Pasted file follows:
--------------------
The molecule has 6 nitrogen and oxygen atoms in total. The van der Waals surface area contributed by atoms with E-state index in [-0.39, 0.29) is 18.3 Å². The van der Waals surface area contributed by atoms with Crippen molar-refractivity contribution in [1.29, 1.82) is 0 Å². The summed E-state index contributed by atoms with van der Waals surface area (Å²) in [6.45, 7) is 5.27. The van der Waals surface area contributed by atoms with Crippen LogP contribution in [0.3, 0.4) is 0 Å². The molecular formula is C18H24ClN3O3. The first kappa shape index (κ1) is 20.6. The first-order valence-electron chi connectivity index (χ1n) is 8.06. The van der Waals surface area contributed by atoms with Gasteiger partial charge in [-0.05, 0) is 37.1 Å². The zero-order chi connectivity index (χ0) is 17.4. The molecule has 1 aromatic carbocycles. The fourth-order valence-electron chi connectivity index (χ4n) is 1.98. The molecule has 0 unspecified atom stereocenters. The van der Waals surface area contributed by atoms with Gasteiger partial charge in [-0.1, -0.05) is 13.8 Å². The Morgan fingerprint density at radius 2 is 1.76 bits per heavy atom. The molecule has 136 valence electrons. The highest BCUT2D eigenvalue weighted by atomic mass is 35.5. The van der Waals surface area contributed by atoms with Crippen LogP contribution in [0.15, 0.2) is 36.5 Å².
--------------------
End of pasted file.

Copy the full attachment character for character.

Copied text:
The molecule has 6 nitrogen and oxygen atoms in total. The van der Waals surface area contributed by atoms with E-state index in [-0.39, 0.29) is 18.3 Å². The van der Waals surface area contributed by atoms with Crippen molar-refractivity contribution in [1.29, 1.82) is 0 Å². The summed E-state index contributed by atoms with van der Waals surface area (Å²) in [6.45, 7) is 5.27. The van der Waals surface area contributed by atoms with Crippen LogP contribution in [0.3, 0.4) is 0 Å². The molecular formula is C18H24ClN3O3. The first kappa shape index (κ1) is 20.6. The first-order valence-electron chi connectivity index (χ1n) is 8.06. The van der Waals surface area contributed by atoms with Gasteiger partial charge in [-0.05, 0) is 37.1 Å². The zero-order chi connectivity index (χ0) is 17.4. The molecule has 1 aromatic carbocycles. The fourth-order valence-electron chi connectivity index (χ4n) is 1.98. The molecule has 0 unspecified atom stereocenters. The van der Waals surface area contributed by atoms with Gasteiger partial charge in [-0.1, -0.05) is 13.8 Å². The Morgan fingerprint density at radius 2 is 1.76 bits per heavy atom. The molecule has 136 valence electrons. The highest BCUT2D eigenvalue weighted by atomic mass is 35.5. The van der Waals surface area contributed by atoms with Crippen LogP contribution in [0.15, 0.2) is 36.5 Å².